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A dermatologist-led model for CVD prevention in psoriasis may be feasible



A dermatologist-led model of cardiovascular disease (CVD) risk management for patients with psoriatic disease – in which dermatologists do more than refer patients to a primary care physician (PCP) or a cardiologist – may be feasible, given the positive perspectives expressed by both clinicians and patients in a set of electronic surveys, researchers say.

In an analysis of survey responses from 183 dermatologists and 322 patients, John S. Barbieri, MD, MBA, and coinvestigators found that more than two-thirds of dermatologists (69.3%) agreed it “seems doable” to check lipids and calculate a 10-year cardiovascular risk score, and over one-third (36.1%) agreed they could prescribe statins when indicated.

Dr. John S. Barbieri dermatologist, University of Pennsylvania Perelman School of Medicine, Philadelphia.

Dr. John S. Barbieri

The patient survey was distributed through the National Psoriasis Foundation to individuals who were seeing a dermatologist or rheumatologist for psoriatic disease; the clinician survey was distributed through the American Academy of Dermatology to dermatologists who reported caring for patients with psoriasis. (A survey of rheumatologists was similarly conducted, but the number of participants fell short of the needed sample size.)

Most patients surveyed indicated they would be receptive to their dermatologist (or rheumatologist) playing a larger role in screening and managing CVD risk, and that they would be similarly likely to follow recommendations regarding risk screening and management whether the advice came their dermatologist/rheumatologist or from their PCP.

The clinician survey focused on lipids and statin use, and did not address other elements of risk management. Still, the researchers see their findings as an early but promising step in finding better models to improve cardiovascular outcomes for patients with psoriatic disease, who too often do not engage with their PCPs despite their increased risk of CVD and a higher risk of premature mortality from CVD.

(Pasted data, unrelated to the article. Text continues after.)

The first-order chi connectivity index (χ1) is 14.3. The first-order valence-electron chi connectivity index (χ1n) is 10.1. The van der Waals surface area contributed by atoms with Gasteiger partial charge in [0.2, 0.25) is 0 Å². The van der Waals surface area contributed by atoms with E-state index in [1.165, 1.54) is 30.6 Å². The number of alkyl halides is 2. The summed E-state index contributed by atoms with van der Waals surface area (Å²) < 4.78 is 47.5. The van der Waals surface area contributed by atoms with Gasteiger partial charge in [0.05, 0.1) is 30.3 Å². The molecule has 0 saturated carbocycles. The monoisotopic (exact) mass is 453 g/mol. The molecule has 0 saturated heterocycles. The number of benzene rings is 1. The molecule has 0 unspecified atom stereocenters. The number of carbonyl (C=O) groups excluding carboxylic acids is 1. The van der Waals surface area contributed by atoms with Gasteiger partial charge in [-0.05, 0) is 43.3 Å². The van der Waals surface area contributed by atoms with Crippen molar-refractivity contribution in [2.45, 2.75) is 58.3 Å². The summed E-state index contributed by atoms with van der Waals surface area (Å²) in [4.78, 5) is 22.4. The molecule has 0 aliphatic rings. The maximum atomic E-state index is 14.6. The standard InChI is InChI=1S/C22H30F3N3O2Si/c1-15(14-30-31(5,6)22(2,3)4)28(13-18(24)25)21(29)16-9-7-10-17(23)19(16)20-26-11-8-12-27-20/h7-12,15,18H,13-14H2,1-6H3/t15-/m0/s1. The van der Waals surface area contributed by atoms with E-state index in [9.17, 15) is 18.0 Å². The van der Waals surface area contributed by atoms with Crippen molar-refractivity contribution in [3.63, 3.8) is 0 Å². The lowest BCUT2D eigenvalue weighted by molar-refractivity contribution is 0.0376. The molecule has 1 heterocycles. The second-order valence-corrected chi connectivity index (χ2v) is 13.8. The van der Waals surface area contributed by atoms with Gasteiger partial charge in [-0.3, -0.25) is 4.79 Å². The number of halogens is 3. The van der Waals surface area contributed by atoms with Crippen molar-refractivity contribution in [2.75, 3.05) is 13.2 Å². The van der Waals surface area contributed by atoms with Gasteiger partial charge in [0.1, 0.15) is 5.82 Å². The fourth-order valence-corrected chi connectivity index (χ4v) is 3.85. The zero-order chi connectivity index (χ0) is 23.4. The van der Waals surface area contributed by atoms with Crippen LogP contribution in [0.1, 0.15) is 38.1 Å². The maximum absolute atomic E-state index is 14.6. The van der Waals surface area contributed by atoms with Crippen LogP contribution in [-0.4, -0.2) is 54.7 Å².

Fewer than half of commercially insured adults aged under 65 years visit a PCP each year, the researchers noted. And among the patients in their survey, approximately 20% did not have a PCP or had not seen their PCP in the past year.

Other research has shown that only a small minority of patients with psoriasis have an encounter with their PCP within a year of establishing care with their dermatologist, and that “over half of patients with psoriasis have undetected risk factors like dyslipidemia or hypertension,” Dr. Barbieri, of the department of dermatology at Brigham and Women’s Hospital, Boston, said in an interview.

“There’s a gap here, a missing link in the chain of cardiovascular disease prevention,” he said. “What if the dermatologist or rheumatologist could be more engaged in [CV] risk protection? ... It’s the idea of meeting the patients where they are.”

The surveys

The clinician survey focused on statins because of their ease of use, efficacy and safety, and the need for minimal monitoring, Dr. Barbieri said in the interview. “On the spectrum of things you can do for cardiovascular disease prevention, it’s one of the easiest ones.”

Michael S. Garshick, caridiologist, New York University, NYU Langone NYU Langone

Dr. Michael S. Garshick

In an accompanying editorial, cardiologists Michael S. Garshick, MD, MS, and Jeffrey S. Berger, MD, MS, both of the department of medicine, New York University, wrote that, “despite the well-described association between psoriasis and CVD, only 35% of patients with psoriasis diagnosed with hyperlipidemia are adequately treated with statin therapy.”

“For many of these patients, their dermatologist or rheumatologist may be their only source of contact with the health care system,” they added.

Most studies targeting CVD risk in psoriasis have focused on targeting psoriatic inflammation, and few studies have explored strategies to improve modifiable CVD risk factor control with pharmacological therapy, they said.

Jeffrey S. Berger, MD, cardiologist, New York Univesrity, and director of NYU Langone's Center for the Prevention of Cardiovascular Disease NYU Langone

Dr. Jeffrey S. Berger

In addition to the questions about receptiveness to identifying and potentially treating CVD risk with statins, the dermatologist survey included a best-worst scaling choice experiment to assess preferences for implementation approaches. Dermatologists were asked to rank their preferences for eight implementation strategies that have been shown in published studies to help increase statin prescribing rates.

The three highest-ranked strategies among dermatologists were clinical decision support, physician educational outreach, and patient education materials. The lowest-ranked strategies were comparisons with peers, a pay-for-performance option, and a mobile app/texting service to remind patients to undergo CVD risk screening.

Of the 183 dermatologists in the survey, 28.4% were from academic settings, 11.5% were from multispecialty groups, and 45.4% were from dermatology groups. (A low response rate of 5.2% for dermatologists raises some questions about the generalizability of the findings, Dr. Garshick and Dr. Berger noted in their editorial.)


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